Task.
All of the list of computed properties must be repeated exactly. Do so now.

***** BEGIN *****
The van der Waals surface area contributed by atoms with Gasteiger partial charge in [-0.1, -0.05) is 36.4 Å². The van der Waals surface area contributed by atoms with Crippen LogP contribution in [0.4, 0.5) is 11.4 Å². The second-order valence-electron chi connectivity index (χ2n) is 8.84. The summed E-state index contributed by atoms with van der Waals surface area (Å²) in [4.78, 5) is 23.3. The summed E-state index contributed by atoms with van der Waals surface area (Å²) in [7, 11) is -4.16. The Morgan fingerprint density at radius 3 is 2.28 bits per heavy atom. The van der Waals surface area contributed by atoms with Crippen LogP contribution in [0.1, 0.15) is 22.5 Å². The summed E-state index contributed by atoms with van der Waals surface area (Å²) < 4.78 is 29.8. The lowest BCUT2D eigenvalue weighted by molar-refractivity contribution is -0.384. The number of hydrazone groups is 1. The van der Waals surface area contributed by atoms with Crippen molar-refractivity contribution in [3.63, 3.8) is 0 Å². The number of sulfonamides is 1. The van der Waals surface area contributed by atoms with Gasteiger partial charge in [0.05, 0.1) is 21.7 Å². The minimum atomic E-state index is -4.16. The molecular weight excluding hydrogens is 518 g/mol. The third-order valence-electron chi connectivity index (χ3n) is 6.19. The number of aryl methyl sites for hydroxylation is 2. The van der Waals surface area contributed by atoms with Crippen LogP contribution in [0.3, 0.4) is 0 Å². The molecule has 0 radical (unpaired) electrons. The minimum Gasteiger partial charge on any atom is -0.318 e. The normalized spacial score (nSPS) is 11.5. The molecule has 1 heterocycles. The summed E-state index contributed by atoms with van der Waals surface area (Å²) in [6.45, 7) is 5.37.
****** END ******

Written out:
The van der Waals surface area contributed by atoms with Gasteiger partial charge in [-0.1, -0.05) is 36.4 Å². The van der Waals surface area contributed by atoms with Crippen LogP contribution in [0.4, 0.5) is 11.4 Å². The second-order valence-electron chi connectivity index (χ2n) is 8.84. The summed E-state index contributed by atoms with van der Waals surface area (Å²) in [4.78, 5) is 23.3. The summed E-state index contributed by atoms with van der Waals surface area (Å²) in [7, 11) is -4.16. The Morgan fingerprint density at radius 3 is 2.28 bits per heavy atom. The van der Waals surface area contributed by atoms with Crippen LogP contribution in [0.1, 0.15) is 22.5 Å². The summed E-state index contributed by atoms with van der Waals surface area (Å²) < 4.78 is 29.8. The lowest BCUT2D eigenvalue weighted by molar-refractivity contribution is -0.384. The number of hydrazone groups is 1. The van der Waals surface area contributed by atoms with Crippen molar-refractivity contribution in [3.63, 3.8) is 0 Å². The number of sulfonamides is 1. The van der Waals surface area contributed by atoms with Gasteiger partial charge in [0.05, 0.1) is 21.7 Å². The minimum atomic E-state index is -4.16. The molecular weight excluding hydrogens is 518 g/mol. The third-order valence-electron chi connectivity index (χ3n) is 6.19. The number of aryl methyl sites for hydroxylation is 2. The van der Waals surface area contributed by atoms with Crippen LogP contribution in [0.3, 0.4) is 0 Å². The molecule has 0 radical (unpaired) electrons. The minimum Gasteiger partial charge on any atom is -0.318 e. The normalized spacial score (nSPS) is 11.5. The molecule has 1 heterocycles. The summed E-state index contributed by atoms with van der Waals surface area (Å²) in [6.45, 7) is 5.37.